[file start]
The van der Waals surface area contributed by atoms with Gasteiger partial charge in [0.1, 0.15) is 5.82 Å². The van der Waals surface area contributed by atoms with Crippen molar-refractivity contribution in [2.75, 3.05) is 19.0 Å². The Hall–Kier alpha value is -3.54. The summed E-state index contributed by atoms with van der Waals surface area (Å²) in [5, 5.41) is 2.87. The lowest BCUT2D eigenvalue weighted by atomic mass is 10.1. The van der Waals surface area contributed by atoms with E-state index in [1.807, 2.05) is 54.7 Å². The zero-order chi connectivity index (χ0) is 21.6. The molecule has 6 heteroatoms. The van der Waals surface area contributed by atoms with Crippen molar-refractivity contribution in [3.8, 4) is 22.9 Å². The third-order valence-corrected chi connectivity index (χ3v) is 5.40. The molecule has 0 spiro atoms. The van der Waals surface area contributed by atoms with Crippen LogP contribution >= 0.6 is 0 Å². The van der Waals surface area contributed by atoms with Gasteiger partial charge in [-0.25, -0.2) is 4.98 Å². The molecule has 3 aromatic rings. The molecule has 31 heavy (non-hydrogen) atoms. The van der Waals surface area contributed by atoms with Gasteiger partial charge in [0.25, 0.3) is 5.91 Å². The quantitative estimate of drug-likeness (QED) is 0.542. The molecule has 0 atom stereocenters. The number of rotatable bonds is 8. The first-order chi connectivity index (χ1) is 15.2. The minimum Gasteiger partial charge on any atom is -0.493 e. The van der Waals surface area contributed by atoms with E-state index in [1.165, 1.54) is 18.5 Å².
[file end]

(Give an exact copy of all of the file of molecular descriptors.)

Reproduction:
The van der Waals surface area contributed by atoms with Gasteiger partial charge in [0.1, 0.15) is 5.82 Å². The van der Waals surface area contributed by atoms with Crippen molar-refractivity contribution in [2.75, 3.05) is 19.0 Å². The Hall–Kier alpha value is -3.54. The summed E-state index contributed by atoms with van der Waals surface area (Å²) in [5, 5.41) is 2.87. The lowest BCUT2D eigenvalue weighted by atomic mass is 10.1. The van der Waals surface area contributed by atoms with E-state index in [1.807, 2.05) is 54.7 Å². The zero-order chi connectivity index (χ0) is 21.6. The molecule has 6 heteroatoms. The van der Waals surface area contributed by atoms with Crippen molar-refractivity contribution in [3.8, 4) is 22.9 Å². The third-order valence-corrected chi connectivity index (χ3v) is 5.40. The molecule has 0 spiro atoms. The van der Waals surface area contributed by atoms with Crippen LogP contribution >= 0.6 is 0 Å². The van der Waals surface area contributed by atoms with Gasteiger partial charge in [-0.25, -0.2) is 4.98 Å². The molecule has 3 aromatic rings. The molecule has 31 heavy (non-hydrogen) atoms. The van der Waals surface area contributed by atoms with Gasteiger partial charge in [0.25, 0.3) is 5.91 Å². The quantitative estimate of drug-likeness (QED) is 0.542. The molecule has 0 atom stereocenters. The number of rotatable bonds is 8. The first-order chi connectivity index (χ1) is 15.2. The minimum Gasteiger partial charge on any atom is -0.493 e. The van der Waals surface area contributed by atoms with E-state index in [1.165, 1.54) is 18.5 Å².